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host: she was in the italian parliament. jay: she's had a long political career. she's been in both chambers, the house of deputies and the senate. she's been in the european parliament. she's a somewhat big deal. her father was romano mussolini. he performed with all of them. he married his first wife was the sister of sophia lauren. alesandra is the daughter -- excuse me the granddaughter of mussolini and the niece of sophia lauren, one of the greatest stars in italy and the 20th century. she has quite a heritage. she's very faithful to her grandfather's legacy. she's a neofascist.
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interestingly enough she's rather supportive of israel and disavows of her grandfather's anti-jewish laws. host: this is probably my favorite clip for a reason that has nothing to do with dictators. some of the people watching will are rememberalfalfa and buckwheat. here's is toro mussolin. jay: he was the son. he wanted to make his name as a movie writer about movie and a director and writer and a screen play. he was a big shot for a while. world war ii killed him. host: this is brief. he was a producer he had come to meet. if you listen closely after the foreign language, you'll be able to hear spanky and darla and all
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of the brief things. [speaking in a foreign language] host: the little rascals. what's the point of this? jay: victorio and al roach formed a business agreement. they were going to produce business togethers and as i remember grand operas. this was just before the war. it might have been 1939 or so. al roach took some heat in hollywood for the alliance. he said, i believe this is a direct quote, using the language of the time, he said benito
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mussolini is the only square politician i know. square means straightforward or honest. the pressure was too much. roach brought out victorio. he wasn't able to consummate the deal. host: so far not that vicious. who is the meanest of all of your 20 dictators? jay: the sons and daughters or the dictators themselves? host: the dictators themselves. jay: there's no way -- i'll give you an answer but with a preface. there's no way you rank hitler, stalin pulpot, others -- i don't think you should get much into the ranking business. saddam hussein. i want to tell you something about mao. i'll give you an opinion. not my opinion, but the opinion of those close to him. there's something especially chilling about him, i would say. he seems to have been devoid of human feeling.
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he seems to have been so clinical. saddam hussein forgive me for saying so, you can kind of understand. he had a volcanic temper. he was a human being. an outrageous human being. a human being who engaged in great evil. you can sort of see a person in him. mao is almost robotic. he's an ideological robot. he views the hundreds of millions of china as so much experimental material. he wasn't happy. he wasn't sad. he wasn't mad. he was just -- detached. host: how many kids did he have? jay: he had about ten. he knew about four. the others died in infancy or were given away during the war or the civil war. he didn't care much about his children.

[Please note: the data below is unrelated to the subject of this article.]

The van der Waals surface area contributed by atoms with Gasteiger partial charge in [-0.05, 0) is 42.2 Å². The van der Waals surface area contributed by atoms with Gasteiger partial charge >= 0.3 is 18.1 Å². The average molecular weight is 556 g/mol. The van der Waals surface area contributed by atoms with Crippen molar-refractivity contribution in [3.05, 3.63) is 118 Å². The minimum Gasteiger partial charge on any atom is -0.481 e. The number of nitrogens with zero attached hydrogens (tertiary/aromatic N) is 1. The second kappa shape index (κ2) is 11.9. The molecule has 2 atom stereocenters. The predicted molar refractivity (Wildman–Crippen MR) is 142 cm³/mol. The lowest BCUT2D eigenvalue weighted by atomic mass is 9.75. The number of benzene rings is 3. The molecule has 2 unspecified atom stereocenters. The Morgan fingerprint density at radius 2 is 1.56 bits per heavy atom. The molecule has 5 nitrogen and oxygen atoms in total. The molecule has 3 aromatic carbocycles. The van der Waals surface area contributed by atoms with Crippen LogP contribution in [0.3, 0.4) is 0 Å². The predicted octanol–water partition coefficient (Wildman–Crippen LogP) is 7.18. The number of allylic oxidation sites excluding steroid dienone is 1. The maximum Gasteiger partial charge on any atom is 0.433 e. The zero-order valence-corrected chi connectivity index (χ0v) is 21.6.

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host: what happened to them after he was gone. jay: the two daughters live on offer ceremonial figures. there was a grandson. he was promoted in the army based on his name. people knock him. he's dopey and quite chubby, doesn't look like a military man. mao had a granddaughter who was one of the richest women in all of china. mao's children led sad and turbulent lives. very difficult lives. host: the only video we have is lee mao. this is a visit in northwest china in 2015. this year. jay: really?
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this is the only child, i believe, that mao had with the wife we know as madade mao. host: how many times was he married? jay: about four. he intended to discard his wives without telling the original wife. host: how long did it take to get the information? jay: it was hard. there's a great stinginess about concerning dictators families. there's often a code of silence around many dictators families and the legacies of the families. it is a tight knit thing after the dictators falls. i describe myself as a savager. i was digging around. these sons and daughters -- most of them, some of them are famous and important.
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some of them become dictator. most of them are footnotes and asides. you have to dig to find out about them. a few of them write memoirs. most of them keep their own counsel. so you just pick up things. a family member will comment. i go ah-ha. host: people know uday and qusay? jay: i think senator mccain said the lovable scamps. they were the two sons of saddam hussein. they were little monsters. they are an example of boys who were reflections of their monster father. in fact a renegade in saddam's
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secrets were 100 worse than him himself. once you get to know the two sons you can forgive the hyperbole. uday, i shouldn't say too much about him, he was a monstrous person who tortured and raped and murdered and terrorized his way through life. host: we have a video of him firing an ak-47 in a party in a restaurant. jay: he's trying to create excitement. there are lights strung in the